But Furman is also mindful that queer communal spaces can take many other forms, and so this section of the book further includes a queer-run market in San Juan, Puerto Rico, an independent bookstore in Glasgow, and a tattoo bar in Thailand, and a prototype for an all-gender public restroom created in response to debates in the US surrounding transgender access.
The final, public section of the book is the most illuminating, offering proof that wherever queer spaces are needed, queer people will always find a way. ‘Often the public sphere – in the interstices and gaps of cities, and at times of day when the rest of the population might be absent – is the place where queer lives can be lived most freely,’ write Furman and Mardell. We learn that in Mexico City, where homophobia and machismo are embedded in national culture, the last train carriage of the Metro is often appropriated for queer sexual encounters, and as safe spaces for the gender-nonconforming. In Managua, the capital city of Nicaragua, the Santiago Apóstol Cathedral was abandoned by the church in the 1970s and taken over by queer people who had nowhere else to socialise. In Havana, an ice cream parlour called Coppelia offers subsidised treats in a bid to persuade the masses of the virtues of communism. In spite of state-sanctioned prosecution of gays, it became a cruising spot, and the 26 flavours on offer were appropriated as symbols of sexual orientation.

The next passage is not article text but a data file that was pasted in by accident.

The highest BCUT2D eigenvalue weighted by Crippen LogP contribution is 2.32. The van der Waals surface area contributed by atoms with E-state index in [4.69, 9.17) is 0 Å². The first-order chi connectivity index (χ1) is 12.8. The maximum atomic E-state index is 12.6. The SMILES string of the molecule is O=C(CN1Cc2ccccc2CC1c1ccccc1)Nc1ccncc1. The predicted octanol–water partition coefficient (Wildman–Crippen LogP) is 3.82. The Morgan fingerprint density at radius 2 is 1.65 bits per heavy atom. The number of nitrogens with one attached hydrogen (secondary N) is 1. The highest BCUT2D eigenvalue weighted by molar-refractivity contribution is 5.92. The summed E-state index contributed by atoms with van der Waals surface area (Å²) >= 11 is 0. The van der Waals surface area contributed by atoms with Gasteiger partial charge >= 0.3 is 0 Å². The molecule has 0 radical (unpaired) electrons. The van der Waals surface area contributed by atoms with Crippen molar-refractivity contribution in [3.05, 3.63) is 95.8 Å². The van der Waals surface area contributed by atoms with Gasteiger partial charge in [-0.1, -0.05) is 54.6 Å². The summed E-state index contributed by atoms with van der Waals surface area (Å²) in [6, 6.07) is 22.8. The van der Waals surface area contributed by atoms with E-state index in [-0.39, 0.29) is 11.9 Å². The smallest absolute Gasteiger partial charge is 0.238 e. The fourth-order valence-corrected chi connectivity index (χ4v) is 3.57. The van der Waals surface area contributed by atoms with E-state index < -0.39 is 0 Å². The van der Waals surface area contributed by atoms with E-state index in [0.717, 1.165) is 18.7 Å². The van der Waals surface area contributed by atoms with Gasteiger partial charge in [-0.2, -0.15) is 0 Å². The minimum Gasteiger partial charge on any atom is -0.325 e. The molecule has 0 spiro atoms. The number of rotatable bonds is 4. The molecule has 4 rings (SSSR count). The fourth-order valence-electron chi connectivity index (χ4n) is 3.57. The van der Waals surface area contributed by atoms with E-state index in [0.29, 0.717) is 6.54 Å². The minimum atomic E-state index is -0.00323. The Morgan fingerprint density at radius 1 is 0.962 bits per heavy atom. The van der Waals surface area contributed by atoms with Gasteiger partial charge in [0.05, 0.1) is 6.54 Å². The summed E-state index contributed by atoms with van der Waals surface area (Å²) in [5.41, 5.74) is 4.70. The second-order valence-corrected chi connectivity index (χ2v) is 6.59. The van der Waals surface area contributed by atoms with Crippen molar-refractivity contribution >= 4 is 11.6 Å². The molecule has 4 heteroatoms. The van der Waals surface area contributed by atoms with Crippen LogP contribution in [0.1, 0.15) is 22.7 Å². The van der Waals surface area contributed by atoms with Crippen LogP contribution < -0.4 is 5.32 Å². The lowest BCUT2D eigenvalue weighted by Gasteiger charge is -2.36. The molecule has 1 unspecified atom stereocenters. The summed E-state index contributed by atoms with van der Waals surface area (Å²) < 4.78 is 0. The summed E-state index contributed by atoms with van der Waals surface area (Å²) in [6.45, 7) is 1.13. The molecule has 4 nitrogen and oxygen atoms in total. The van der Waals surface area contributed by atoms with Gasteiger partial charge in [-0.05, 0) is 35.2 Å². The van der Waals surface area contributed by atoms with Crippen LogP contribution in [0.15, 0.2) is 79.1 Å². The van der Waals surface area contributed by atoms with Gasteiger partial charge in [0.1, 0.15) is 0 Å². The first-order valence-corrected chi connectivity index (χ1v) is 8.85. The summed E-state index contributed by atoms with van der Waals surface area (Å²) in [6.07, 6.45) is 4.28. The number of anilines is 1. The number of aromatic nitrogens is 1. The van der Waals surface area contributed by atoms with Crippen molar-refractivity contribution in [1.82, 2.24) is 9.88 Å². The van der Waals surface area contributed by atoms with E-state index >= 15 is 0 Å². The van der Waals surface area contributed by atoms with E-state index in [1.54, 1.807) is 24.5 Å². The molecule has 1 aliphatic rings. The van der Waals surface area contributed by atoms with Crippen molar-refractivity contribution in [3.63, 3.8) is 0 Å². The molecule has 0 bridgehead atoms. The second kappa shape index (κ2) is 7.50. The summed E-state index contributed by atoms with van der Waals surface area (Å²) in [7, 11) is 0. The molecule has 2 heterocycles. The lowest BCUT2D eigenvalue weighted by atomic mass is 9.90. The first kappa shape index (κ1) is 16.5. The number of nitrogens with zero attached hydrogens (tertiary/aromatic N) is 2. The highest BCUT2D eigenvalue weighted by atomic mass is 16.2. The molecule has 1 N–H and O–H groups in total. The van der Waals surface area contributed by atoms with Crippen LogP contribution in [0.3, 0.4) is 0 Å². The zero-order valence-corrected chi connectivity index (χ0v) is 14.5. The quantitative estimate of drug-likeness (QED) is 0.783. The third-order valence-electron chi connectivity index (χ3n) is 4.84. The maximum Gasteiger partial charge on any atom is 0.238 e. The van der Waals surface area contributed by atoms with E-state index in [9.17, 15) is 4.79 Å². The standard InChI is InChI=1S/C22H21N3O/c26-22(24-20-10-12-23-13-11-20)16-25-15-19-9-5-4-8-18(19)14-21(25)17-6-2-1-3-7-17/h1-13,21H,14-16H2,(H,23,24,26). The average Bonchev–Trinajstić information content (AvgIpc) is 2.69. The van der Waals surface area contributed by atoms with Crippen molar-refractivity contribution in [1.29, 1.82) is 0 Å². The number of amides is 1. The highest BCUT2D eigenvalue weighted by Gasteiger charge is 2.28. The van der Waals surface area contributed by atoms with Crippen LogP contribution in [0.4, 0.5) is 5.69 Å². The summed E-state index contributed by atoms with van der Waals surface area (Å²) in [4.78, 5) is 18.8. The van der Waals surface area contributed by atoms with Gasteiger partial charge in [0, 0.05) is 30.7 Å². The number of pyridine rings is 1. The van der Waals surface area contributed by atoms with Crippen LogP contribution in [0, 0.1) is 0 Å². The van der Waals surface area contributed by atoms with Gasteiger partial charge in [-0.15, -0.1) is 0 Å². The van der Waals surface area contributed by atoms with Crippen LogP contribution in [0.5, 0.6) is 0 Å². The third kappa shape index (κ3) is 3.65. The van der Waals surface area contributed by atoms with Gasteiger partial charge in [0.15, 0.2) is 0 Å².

Says Furman: ‘There are great examples of queers taking over the various symbols of power of regimes that don’t like them, which is one of my favourite typologies. We tend to gravitate towards the greatest symbols of our oppression, and just totally invert them.’ It is apt that Furman’s design practice has involved turning monuments into queer forms. Their public installation Proud Little Pyramid, which stood at London’s Kings Cross for six months in 2020, used the recycled structure of the giant King’s Cross Christmas tree from the year before, transforming the latter’s monumentality into ‘a fabulous performance of exuberant queerness’; while a recent AR piece for the Barcelona Architectures Festival reimagined the city’s Arc de Triomf as an homage to the uncelebrated victories that have advanced the cause of LGBTQ equality.